‘A reader’s interest is often captured by a difficult relationship in a text.’
Leaving Certificate Ordinary Level 2011
B 1. (a) Relationships
Q. Write about a difficult relationship in one of the three texts you have studied for your comparative course. Explain why this difficult relationship captured your interest.
The difficult relationship that we will focus on is the relationship between the main protagonist, Prince Hamlet and his uncle, the murderous usurper, King Claudius. It is a most appalling, unnatural and disturbing relationship, the opposite of what a normal, filial relationship should be. An uncle should be a supportive and protective influence in the life of his nephew. However, Claudius is Hamlet’s principal antagonist in the play. He murders his brother, Hamlet’s father, King Hamlet of Denmark. Then, not very long after he has committed this heinous, unnatural act, he marries Hamlet’s mother, and his murdered brother’s widow: Queen Gertrude.
We can agree with the statement: ‘A reader’s interest is often captured by a difficult relationship in a text.’ It is the extreme difficulty and destructiveness of this uncle-nephew relationship that intrigues, shocks and disturbs. It is also the key relationship around which the entire revenge tragedy revolves.
One of the first scenes that compels the audience’s interest in the relationship between Hamlet and Claudius does not directly involve Claudius. It is Act 1, Scene 5 when the murdered king’s ghost appears to Hamlet to tell him that his beloved father has been murdered. The ghost also lays a heavy burden on the young Hamlet, to avenge his father’s murder:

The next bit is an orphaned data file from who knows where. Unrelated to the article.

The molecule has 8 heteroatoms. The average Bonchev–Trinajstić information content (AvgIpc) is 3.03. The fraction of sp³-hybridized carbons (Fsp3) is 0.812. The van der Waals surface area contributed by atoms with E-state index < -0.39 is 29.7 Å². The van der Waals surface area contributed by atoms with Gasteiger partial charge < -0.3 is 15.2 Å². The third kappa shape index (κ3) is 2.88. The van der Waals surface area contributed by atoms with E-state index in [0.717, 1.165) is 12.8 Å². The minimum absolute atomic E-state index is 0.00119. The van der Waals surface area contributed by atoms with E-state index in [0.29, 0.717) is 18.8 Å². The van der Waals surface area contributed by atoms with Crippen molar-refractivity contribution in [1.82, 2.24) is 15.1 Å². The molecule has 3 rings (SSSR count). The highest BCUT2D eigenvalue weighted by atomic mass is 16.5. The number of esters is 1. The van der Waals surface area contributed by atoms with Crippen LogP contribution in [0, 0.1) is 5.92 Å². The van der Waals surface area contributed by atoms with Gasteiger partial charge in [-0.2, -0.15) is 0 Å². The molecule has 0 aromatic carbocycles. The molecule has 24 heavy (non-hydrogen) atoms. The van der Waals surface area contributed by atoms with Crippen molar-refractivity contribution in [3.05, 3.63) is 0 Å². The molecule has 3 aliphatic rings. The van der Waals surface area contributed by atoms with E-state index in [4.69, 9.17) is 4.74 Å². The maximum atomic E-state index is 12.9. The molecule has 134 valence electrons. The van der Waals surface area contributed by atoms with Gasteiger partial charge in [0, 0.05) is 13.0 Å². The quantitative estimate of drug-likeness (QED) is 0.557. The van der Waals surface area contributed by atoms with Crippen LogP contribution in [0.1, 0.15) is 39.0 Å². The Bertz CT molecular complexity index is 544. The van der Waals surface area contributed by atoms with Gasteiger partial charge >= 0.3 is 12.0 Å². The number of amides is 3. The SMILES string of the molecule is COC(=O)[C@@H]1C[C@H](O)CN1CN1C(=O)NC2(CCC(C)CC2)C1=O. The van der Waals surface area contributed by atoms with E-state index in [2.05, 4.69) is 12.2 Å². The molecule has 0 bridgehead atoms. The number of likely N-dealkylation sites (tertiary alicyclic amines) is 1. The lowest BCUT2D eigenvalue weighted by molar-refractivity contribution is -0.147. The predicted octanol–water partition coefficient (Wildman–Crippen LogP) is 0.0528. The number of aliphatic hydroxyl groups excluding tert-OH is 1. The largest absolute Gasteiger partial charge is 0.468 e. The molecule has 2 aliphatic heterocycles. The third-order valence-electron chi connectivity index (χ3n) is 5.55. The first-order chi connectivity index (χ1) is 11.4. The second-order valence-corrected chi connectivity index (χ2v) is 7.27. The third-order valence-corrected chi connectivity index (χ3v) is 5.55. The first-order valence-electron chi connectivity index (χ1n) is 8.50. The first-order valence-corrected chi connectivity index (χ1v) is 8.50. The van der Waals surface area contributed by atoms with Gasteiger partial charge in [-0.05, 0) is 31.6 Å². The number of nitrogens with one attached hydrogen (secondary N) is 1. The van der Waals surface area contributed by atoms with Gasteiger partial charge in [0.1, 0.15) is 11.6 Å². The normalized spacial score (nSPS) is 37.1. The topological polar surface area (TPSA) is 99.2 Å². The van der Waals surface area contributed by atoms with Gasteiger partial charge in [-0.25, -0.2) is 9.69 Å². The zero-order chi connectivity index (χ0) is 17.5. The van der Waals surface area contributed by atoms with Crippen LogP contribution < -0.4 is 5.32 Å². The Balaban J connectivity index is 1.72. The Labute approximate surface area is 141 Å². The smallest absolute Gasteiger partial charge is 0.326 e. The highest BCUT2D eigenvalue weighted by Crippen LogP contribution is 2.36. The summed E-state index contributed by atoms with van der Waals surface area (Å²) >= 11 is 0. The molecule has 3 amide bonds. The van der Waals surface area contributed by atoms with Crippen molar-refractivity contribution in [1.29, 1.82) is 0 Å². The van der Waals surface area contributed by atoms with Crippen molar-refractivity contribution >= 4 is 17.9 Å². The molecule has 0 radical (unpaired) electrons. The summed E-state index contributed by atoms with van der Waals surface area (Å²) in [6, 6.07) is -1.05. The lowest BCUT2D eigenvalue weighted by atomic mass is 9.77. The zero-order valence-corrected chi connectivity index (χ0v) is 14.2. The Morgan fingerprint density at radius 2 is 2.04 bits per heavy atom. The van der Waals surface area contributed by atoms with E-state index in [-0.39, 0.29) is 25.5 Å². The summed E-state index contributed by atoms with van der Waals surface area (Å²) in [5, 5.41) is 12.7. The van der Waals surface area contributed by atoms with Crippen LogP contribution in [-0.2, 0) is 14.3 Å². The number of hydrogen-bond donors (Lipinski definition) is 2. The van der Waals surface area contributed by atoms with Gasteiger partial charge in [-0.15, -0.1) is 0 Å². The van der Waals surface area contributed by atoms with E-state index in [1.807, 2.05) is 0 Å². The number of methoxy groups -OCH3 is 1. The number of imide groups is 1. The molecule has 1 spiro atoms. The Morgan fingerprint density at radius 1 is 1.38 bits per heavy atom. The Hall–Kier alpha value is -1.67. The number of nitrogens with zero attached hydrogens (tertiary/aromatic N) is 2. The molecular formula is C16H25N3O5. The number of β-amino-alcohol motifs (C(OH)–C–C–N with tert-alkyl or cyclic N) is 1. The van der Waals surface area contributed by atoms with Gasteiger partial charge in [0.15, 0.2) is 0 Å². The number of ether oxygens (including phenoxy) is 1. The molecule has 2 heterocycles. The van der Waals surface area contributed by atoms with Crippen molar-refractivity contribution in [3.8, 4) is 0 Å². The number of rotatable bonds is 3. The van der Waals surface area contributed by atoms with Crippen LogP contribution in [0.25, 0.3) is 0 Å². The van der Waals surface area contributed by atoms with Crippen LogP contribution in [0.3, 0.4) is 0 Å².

If thou didst ever thy dear father love—
Revenge his foul and most unnatural murder.
However, as we and Hamlet are just absorbing the shocking news that the king has been murdered, when perhaps it cannot get another worse, we are appalled to hear from the ghost that it is actually Hamlet’s uncle, Claudius who has perpetrated the evil act, murdering his brother while he slept. He has also used the most underhand and insidious methods to murder his brother, pouring poison in the sleeping king’s ear and damning him to a purgatorial afterlife.
Hamlet’s uncle has also jeopardised Danish sovereignty by his murderous actions:
Wouldst thou not stir in this. Now, Hamlet, hear:
’Tis given out that, sleeping in my orchard,
A serpent stung me, so the whole ear of Denmark
Is by a forged process of my death
The dramatic effect of the scene is increased by Shakespeare in his use of the metaphor of the serpent in the garden. This reminds us of the snake in the Garden of Eden; the king’s murder at the hands of his brother is so devastating and evil that it is like another Fall of Man:
The serpent that did sting thy father’s life
Now wears his crown.
O my prophetic soul!
Ay, that incestuous, that adulterate beast,
With witchcraft of his wits, with traitorous gifts—
O wicked wit and gifts that have the power
So to seduce!—won to his shameful lust
The will of my most seeming virtuous queen.
What is even worse is the fact that not only has Claudius murdered Hamlet’s father, and with it denied Hamlet’s succession, he has also married Hamlet’s mother, and the murdered king’s wife, the beautiful Queen Gertrude. The ghost accuses Claudius of adultery and incest. The ghost exclaims how it is made all the worse by Claudius’ inferior attributes, which do not compare with the natural majesty of the murdered king: “Upon a wretch whose natural gifts were poor To those of mine!”
Claudius has completely perverted the very nature of how a brother, brother-in-law and uncle should behave. The words of the forlorn ghost are apt: it is truly “murder most foul/most foul, strange and unnatural”.